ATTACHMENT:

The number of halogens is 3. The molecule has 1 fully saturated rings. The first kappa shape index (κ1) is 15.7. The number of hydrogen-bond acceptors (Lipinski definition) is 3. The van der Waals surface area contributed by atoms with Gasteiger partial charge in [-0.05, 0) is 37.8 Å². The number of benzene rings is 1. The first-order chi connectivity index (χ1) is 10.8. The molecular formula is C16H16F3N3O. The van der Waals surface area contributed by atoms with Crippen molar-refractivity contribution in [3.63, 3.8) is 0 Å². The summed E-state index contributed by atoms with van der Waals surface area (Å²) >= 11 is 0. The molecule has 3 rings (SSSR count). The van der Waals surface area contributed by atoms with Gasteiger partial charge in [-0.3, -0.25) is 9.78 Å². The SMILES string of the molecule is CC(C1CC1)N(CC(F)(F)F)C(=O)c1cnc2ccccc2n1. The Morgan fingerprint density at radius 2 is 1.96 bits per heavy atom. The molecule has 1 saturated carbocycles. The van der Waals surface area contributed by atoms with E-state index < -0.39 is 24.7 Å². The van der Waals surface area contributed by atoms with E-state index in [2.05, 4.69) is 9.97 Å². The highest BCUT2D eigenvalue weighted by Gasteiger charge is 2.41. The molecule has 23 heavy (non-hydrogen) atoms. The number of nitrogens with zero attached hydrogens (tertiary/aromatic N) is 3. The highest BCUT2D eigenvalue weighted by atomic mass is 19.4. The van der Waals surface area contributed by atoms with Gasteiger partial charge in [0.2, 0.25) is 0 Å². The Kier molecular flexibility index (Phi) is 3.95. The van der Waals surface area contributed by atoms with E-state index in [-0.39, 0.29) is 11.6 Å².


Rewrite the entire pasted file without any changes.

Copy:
The number of halogens is 3. The molecule has 1 fully saturated rings. The first kappa shape index (κ1) is 15.7. The number of hydrogen-bond acceptors (Lipinski definition) is 3. The van der Waals surface area contributed by atoms with Gasteiger partial charge in [-0.05, 0) is 37.8 Å². The number of benzene rings is 1. The first-order chi connectivity index (χ1) is 10.8. The molecular formula is C16H16F3N3O. The van der Waals surface area contributed by atoms with Crippen molar-refractivity contribution in [3.63, 3.8) is 0 Å². The summed E-state index contributed by atoms with van der Waals surface area (Å²) >= 11 is 0. The molecule has 3 rings (SSSR count). The van der Waals surface area contributed by atoms with Gasteiger partial charge in [-0.3, -0.25) is 9.78 Å². The SMILES string of the molecule is CC(C1CC1)N(CC(F)(F)F)C(=O)c1cnc2ccccc2n1. The Morgan fingerprint density at radius 2 is 1.96 bits per heavy atom. The molecule has 1 saturated carbocycles. The van der Waals surface area contributed by atoms with E-state index < -0.39 is 24.7 Å². The van der Waals surface area contributed by atoms with E-state index in [2.05, 4.69) is 9.97 Å². The highest BCUT2D eigenvalue weighted by Gasteiger charge is 2.41. The molecule has 23 heavy (non-hydrogen) atoms. The number of nitrogens with zero attached hydrogens (tertiary/aromatic N) is 3. The highest BCUT2D eigenvalue weighted by atomic mass is 19.4. The van der Waals surface area contributed by atoms with Gasteiger partial charge in [0.2, 0.25) is 0 Å². The Kier molecular flexibility index (Phi) is 3.95. The van der Waals surface area contributed by atoms with E-state index in [-0.39, 0.29) is 11.6 Å².